Michelle Wickerson

Avenue Calgary’s 2012 Top 40 Under 40.

Job Title: Communications Manager, Distress Centre Calgary
Age: 32

Two years ago, Michelle Wickerson gave a presentation that saved a life.

The communications director for Distress Centre Calgary spoke at a community college, just like she does dozens of times each year. This time, however, she struck a chord with one individual who was having suicidal thoughts. That student told a friend who was also at the presentation, and that friend reminded her of Wickerson’s warm and friendly personality. The suicidal student called the Distress Centre and received help.

“If I can make it less scary to ask for help, that’s the most important thing I do,” says Wickerson. “It’s the essence of what the Distress Centre is trying to do.”

The Distress Centre works to ensure everyone has a place to turn when they are in crisis – whatever that crisis might be – and Wickerson’s job as communications director is to make sure everyone knows help is available.

“We are often the first call someone makes when they are struggling and just can’t cope on their own anymore,” says the registered social worker. “We work to assess the risk, stabilize the immediate crisis and help connect them to ongoing specialized services.”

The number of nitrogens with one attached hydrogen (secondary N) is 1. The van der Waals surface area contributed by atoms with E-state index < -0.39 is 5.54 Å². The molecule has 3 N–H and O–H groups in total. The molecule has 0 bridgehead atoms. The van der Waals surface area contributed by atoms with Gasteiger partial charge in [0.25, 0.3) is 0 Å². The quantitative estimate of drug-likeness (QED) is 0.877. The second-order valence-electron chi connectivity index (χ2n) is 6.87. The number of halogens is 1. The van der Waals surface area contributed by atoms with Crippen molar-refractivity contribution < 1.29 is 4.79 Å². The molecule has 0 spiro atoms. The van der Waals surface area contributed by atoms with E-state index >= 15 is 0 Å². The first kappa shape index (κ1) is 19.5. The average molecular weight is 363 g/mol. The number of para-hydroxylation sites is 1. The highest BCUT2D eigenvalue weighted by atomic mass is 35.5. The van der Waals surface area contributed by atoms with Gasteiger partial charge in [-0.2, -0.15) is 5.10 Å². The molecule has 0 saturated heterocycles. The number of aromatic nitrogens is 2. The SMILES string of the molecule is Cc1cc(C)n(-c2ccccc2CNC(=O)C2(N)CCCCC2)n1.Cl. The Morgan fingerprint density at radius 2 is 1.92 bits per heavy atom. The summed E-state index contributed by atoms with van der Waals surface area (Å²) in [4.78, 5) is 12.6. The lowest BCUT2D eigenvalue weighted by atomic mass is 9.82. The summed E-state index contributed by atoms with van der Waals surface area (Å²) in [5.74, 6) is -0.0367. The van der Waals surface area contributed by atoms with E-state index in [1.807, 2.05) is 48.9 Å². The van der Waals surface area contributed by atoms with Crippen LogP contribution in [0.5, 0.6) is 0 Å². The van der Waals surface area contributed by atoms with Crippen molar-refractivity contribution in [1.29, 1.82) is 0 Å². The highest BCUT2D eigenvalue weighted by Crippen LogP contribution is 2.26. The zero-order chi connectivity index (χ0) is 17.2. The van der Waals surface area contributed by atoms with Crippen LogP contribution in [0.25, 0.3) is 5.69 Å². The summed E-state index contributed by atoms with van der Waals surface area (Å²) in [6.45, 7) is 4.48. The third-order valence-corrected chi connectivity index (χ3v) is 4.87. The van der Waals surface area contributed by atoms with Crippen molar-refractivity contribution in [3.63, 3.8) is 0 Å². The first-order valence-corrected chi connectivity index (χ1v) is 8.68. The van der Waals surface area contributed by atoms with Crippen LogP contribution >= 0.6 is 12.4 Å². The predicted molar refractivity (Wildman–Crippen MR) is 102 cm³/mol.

Last year, Distress Centre Calgary received more than 130,000 calls for help. That works out to one call every four minutes – 24 hours a day, 365 days a year.

Wickerson led the Centre’s recent rebranding. She started by surveying the staff, volunteers and clients, as well as funders and community partners. “Rather than inventing a brand or identity for ourselves, we wanted to uncover it from within,” she says.

In the first year of its rebrand, the Distress Centre saw a 600-per cent increase in emails from those seeking help and a 20-per cent increase in counselling sessions. Wickerson also helped reintroduce the former Teen Line service as ConnecTeen, an online chat forum for teens that now gets four to five chats each evening. And she created a volunteer panel that allows volunteers to share stories of those they have helped while maintaining the centre’s promise of confidentiality.

The public profile of the Centre has also been raised significantly. Wickerson increased media interviews from an annual average of 12 to between 50 and 60. “Not only has this helped increase the Distress Centre’s profile as an important non-profit in Calgary, but it helps to show through stories how we can be of help to people,” she says.


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